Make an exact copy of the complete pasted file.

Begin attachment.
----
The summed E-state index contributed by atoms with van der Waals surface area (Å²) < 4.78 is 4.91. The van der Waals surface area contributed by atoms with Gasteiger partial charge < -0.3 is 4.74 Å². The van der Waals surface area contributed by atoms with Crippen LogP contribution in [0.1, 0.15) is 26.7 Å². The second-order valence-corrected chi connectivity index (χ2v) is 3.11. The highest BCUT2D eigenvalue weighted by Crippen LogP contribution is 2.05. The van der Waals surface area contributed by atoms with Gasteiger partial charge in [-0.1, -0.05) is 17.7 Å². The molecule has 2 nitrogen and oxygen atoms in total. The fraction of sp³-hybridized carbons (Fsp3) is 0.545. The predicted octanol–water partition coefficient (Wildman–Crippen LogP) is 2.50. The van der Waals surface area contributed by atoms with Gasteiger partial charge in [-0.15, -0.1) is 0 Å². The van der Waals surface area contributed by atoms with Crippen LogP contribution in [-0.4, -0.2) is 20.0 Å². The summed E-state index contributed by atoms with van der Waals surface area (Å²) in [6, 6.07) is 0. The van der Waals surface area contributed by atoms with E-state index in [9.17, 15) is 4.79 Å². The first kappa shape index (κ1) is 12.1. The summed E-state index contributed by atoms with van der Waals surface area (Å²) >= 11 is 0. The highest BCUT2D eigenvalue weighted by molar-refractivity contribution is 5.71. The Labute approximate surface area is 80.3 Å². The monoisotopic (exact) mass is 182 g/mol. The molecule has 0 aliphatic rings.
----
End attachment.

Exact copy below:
The summed E-state index contributed by atoms with van der Waals surface area (Å²) < 4.78 is 4.91. The van der Waals surface area contributed by atoms with Gasteiger partial charge < -0.3 is 4.74 Å². The van der Waals surface area contributed by atoms with Crippen LogP contribution in [0.1, 0.15) is 26.7 Å². The second-order valence-corrected chi connectivity index (χ2v) is 3.11. The highest BCUT2D eigenvalue weighted by Crippen LogP contribution is 2.05. The van der Waals surface area contributed by atoms with Gasteiger partial charge in [-0.1, -0.05) is 17.7 Å². The molecule has 2 nitrogen and oxygen atoms in total. The fraction of sp³-hybridized carbons (Fsp3) is 0.545. The predicted octanol–water partition coefficient (Wildman–Crippen LogP) is 2.50. The van der Waals surface area contributed by atoms with Gasteiger partial charge in [-0.15, -0.1) is 0 Å². The van der Waals surface area contributed by atoms with Crippen LogP contribution in [-0.4, -0.2) is 20.0 Å². The summed E-state index contributed by atoms with van der Waals surface area (Å²) in [6, 6.07) is 0. The van der Waals surface area contributed by atoms with E-state index in [9.17, 15) is 4.79 Å². The first kappa shape index (κ1) is 12.1. The summed E-state index contributed by atoms with van der Waals surface area (Å²) >= 11 is 0. The highest BCUT2D eigenvalue weighted by molar-refractivity contribution is 5.71. The Labute approximate surface area is 80.3 Å². The monoisotopic (exact) mass is 182 g/mol. The molecule has 0 aliphatic rings.